Commission consults Sikh groups

The Charity Commission is holding its first ever consultation event with Sikh charities this Thursday.

The Birmingham seminar is part of a nationwide campaign run by the charity watchdog to develop its knowledge of the issues facing minority faith charities.

The commission has already held various similar events since the campaign was launched in 2005, including five meetings with charities from the UK’s biggest minority faith, Islam. A broad range of charities is invited, ranging from small, local ones with incomes as low as £1,300, to giants with incomes of £20m to £30m.

Bhai Sahib Mohinder Singh, chair of the Guru Nanak Nishkam Sewak Jatha organisation, said: "We are delighted that the Charity Commission recognises the important part Sikh charities play in the charitable sector. We look forward to discussing the work we do, the challenges we face, and how better regulation can help us become more effective with the commission."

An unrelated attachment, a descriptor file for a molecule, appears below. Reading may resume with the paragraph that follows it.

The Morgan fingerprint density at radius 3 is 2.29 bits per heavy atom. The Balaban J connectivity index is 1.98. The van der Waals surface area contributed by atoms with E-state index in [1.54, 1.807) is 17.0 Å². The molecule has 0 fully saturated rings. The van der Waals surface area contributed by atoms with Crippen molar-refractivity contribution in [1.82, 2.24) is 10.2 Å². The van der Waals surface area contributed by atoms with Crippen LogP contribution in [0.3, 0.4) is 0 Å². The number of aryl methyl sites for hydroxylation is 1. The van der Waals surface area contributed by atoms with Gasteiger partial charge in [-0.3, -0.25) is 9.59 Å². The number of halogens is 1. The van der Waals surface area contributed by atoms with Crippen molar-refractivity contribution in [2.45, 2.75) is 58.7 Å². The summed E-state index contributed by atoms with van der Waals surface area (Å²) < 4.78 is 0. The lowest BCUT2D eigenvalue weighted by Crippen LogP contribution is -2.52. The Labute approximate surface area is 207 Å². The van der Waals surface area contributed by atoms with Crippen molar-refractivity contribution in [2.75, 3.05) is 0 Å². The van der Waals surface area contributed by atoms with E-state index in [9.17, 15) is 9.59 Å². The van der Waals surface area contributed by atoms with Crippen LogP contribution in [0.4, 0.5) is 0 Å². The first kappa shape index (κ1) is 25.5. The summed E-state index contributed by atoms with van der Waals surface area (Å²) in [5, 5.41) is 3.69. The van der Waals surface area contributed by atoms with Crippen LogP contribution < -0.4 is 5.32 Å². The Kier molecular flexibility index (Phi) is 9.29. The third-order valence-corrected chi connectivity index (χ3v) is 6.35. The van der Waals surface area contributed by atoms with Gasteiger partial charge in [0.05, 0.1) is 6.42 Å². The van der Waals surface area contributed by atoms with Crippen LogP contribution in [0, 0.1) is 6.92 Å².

Jim Melton Bradley, minority faith project leader at the Charity Commission, said the project had been prompted by some mutual misunderstandings between the commission and minority faith charities. “It was clear something wasn’t right,” he said. “So we decided to ask them what they thought about our services and what we could do better to allow them to get on with their work.”

The process also involves educating charities about the commission’s remit. “A lot of people have come to us and asked us about Gift Aid,” said Bradley. “We had to point out to them that it is the Inland Revenue who deal with that.”

Bradley said it was too early to talk about emerging themes because he is still sifting through the evidence in preparation for a report that he plans to release by the end of the summer. However, he said one obvious improvement the commission could make was to produce its literature in more languages.

He also cited the case of a black evangelical church whose pastor was appropriating its money for himself. Congregation members respected him for his wealth because the Christian parable of the talents encourages people to use money to make more money.

“We said to them: ‘Fine – but you need to have safeguards to make sure no-one is stealing your money’,” said Bradley.

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